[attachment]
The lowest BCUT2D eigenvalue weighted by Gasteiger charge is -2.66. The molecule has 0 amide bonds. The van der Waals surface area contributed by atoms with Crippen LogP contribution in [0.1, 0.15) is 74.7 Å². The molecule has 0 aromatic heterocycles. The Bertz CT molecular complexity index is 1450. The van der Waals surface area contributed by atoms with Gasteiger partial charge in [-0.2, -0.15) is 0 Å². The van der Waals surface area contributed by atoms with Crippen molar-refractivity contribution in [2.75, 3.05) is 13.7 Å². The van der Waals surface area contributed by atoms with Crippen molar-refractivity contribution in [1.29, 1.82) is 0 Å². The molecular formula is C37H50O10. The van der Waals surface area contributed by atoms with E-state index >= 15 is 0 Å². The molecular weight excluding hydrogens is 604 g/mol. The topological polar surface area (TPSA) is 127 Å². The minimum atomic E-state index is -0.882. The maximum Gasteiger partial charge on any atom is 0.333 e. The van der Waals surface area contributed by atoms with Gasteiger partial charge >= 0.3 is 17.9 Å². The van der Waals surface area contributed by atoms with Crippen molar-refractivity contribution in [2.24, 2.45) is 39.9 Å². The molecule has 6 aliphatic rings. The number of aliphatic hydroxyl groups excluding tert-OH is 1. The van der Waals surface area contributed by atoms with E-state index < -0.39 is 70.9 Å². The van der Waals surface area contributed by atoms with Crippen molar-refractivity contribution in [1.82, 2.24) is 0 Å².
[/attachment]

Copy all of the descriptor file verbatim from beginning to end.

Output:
The lowest BCUT2D eigenvalue weighted by Gasteiger charge is -2.66. The molecule has 0 amide bonds. The van der Waals surface area contributed by atoms with Crippen LogP contribution in [0.1, 0.15) is 74.7 Å². The molecule has 0 aromatic heterocycles. The Bertz CT molecular complexity index is 1450. The van der Waals surface area contributed by atoms with Gasteiger partial charge in [-0.2, -0.15) is 0 Å². The van der Waals surface area contributed by atoms with Crippen molar-refractivity contribution in [2.75, 3.05) is 13.7 Å². The van der Waals surface area contributed by atoms with Crippen molar-refractivity contribution in [1.29, 1.82) is 0 Å². The molecular formula is C37H50O10. The van der Waals surface area contributed by atoms with E-state index >= 15 is 0 Å². The molecular weight excluding hydrogens is 604 g/mol. The topological polar surface area (TPSA) is 127 Å². The minimum atomic E-state index is -0.882. The maximum Gasteiger partial charge on any atom is 0.333 e. The van der Waals surface area contributed by atoms with Gasteiger partial charge >= 0.3 is 17.9 Å². The van der Waals surface area contributed by atoms with Crippen molar-refractivity contribution in [2.24, 2.45) is 39.9 Å². The molecule has 6 aliphatic rings. The number of aliphatic hydroxyl groups excluding tert-OH is 1. The van der Waals surface area contributed by atoms with E-state index < -0.39 is 70.9 Å². The van der Waals surface area contributed by atoms with Crippen molar-refractivity contribution in [1.82, 2.24) is 0 Å².